AUGUSTA, Maine — Maine’s elected officials are continuing their campaigns for a federal exemption that would allow heavy tractor-trailers to use Interstate 95 rather than have to drive on back roads and through downtown areas.
Maine’s congressional delegation has been battling unsuccessfully for years to convince their colleagues in Washington, D.C., to allow trucks weighing up to 100,000 pounds to stay on I-95 north of Augusta. Currently, trucks weighing more than 80,000 pounds must switch to local roads after leaving the Maine Turnpike, which is exempt.
In his latest attempt at an exemption, Rep. Mike Michaud, D-Maine, introduced a bill that would give states the authority to set weight limits in the interstate system in order to make them consistent with surrounding states.
Michaud said his nationwide approach allows states to opt into the higher limits rather than forcing them upon states. While higher weight limits may not make sense for all states, in Maine they would help reduce transportation and road repair costs as well as make local roads safer, Michaud said.
“It would allow our industries in Maine to be more competitive and save on fuel. It would also help reduce pollution by making sure we are getting the most out of every truck mile traveled,” Michaud said in a statement.
“And most importantly, it would promote safety for Mainers by making sure more heavily loaded trucks aren’t forced to take secondary roads through town centers in their travels up and down our state.”
U.S. Sens. Olympia Snowe and Susan Collins also plan to reintroduce legislation to address the federal weight restrictions, according to their aides.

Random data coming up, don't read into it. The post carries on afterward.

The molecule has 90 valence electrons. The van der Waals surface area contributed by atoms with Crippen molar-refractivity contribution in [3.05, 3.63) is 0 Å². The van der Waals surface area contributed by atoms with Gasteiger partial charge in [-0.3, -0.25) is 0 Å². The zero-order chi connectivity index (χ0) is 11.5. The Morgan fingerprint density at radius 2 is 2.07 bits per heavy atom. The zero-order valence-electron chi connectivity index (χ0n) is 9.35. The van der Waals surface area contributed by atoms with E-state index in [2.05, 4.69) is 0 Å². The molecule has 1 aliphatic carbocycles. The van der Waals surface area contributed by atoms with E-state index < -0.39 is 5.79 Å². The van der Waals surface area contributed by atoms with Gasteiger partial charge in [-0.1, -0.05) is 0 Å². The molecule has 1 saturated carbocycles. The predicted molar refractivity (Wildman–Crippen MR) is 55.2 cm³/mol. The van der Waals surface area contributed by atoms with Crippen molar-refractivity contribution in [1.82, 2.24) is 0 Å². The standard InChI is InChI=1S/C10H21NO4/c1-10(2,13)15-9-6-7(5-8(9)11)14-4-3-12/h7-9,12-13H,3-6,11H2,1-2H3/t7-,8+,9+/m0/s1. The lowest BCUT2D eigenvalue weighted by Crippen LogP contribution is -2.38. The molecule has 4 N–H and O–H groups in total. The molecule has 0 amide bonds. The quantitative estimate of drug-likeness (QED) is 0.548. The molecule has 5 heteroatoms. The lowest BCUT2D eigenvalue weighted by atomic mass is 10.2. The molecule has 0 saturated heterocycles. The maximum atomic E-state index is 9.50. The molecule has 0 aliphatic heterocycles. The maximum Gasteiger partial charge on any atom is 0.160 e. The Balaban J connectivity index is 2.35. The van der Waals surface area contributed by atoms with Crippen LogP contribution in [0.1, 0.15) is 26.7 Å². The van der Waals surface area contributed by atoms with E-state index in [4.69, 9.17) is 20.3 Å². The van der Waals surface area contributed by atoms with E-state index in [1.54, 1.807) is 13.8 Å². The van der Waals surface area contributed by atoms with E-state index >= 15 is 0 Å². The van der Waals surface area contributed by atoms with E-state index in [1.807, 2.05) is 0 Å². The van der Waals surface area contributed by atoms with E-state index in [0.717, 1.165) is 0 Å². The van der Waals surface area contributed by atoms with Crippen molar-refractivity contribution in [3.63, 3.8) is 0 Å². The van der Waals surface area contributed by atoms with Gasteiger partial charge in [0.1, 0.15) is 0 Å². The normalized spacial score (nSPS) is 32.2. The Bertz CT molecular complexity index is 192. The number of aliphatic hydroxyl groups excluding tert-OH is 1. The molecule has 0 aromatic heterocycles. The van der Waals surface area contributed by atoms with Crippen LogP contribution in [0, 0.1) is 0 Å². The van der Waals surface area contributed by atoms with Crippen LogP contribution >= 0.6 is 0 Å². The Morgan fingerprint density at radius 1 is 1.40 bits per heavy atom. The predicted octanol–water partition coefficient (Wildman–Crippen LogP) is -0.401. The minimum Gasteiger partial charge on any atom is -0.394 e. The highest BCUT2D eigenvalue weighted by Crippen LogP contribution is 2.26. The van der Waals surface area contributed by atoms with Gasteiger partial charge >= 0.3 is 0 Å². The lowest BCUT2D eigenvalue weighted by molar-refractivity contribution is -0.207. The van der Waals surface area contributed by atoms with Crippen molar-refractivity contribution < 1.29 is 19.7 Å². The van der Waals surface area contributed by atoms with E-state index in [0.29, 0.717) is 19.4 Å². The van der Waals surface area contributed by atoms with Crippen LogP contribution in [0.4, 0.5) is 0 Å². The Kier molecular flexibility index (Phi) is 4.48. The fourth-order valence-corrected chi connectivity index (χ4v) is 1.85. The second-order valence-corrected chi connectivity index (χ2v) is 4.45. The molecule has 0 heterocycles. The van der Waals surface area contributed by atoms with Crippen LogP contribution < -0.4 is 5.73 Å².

Several highway safety groups, including the Truck Safety Coalition, have fought against increasing weight limits on I-95 north of Augusta and have instead argued that Maine should lower its limit on state-owned roads to 80,000 pounds. The groups have said that lower limits would reduce road deterioration and promote safety because the odds of tractor-trailer crashes resulting in fatalities increase as truck weight increases.
But state officials and members of Maine’s congressional delegation contend that lowering Maine’s limit to 80,000 pounds would harm the state’s major industries, such as forestry. Many of the trucks pass through Maine from neighboring states or provinces with 100,000-pound limits.
The Maine Department of Transportation also estimates savings of between $1.7 million and $2.3 million annually in road repair costs if the heavy trucks were shifted to the interstate.
Local roads were typically not designed to withstand the beating imposed by the heaviest trucks, a fact that opponents of Maine’s perennial exemption requests also cite in their push to lower limits on all Maine roads.
But many supporters say the biggest reason for the exemption is pedestrian and driver safety.
In 2006, an elderly pedestrian was killed by a tractor-trailer while attempting to cross a busy street in downtown Bangor. That truck, which weighed just shy of 100,000 pounds, had been forced off the interstate because of the federal restrictions.
Heavy trucks also have been involved in other accidents in downtown areas in recent years, including a rollover that dumped a load of construction and demolition debris near the Bangor Waterfront in 2005.
State lawmakers in Augusta are also trying to keep a spotlight on the issue.
Sen. Elizabeth Schneider, D-Orono, is introducing a joint resolution urging Congress to take action on the issue. Schneider’s district includes the Juniper Ridge Landfill, a destination for many of the heavy trucks.
“It’s horrible for business because it puts us on an uneven playing field. It’s detrimental to the local roads and it’s a huge safety problem,” Schneider said. “And the truckers hate it.”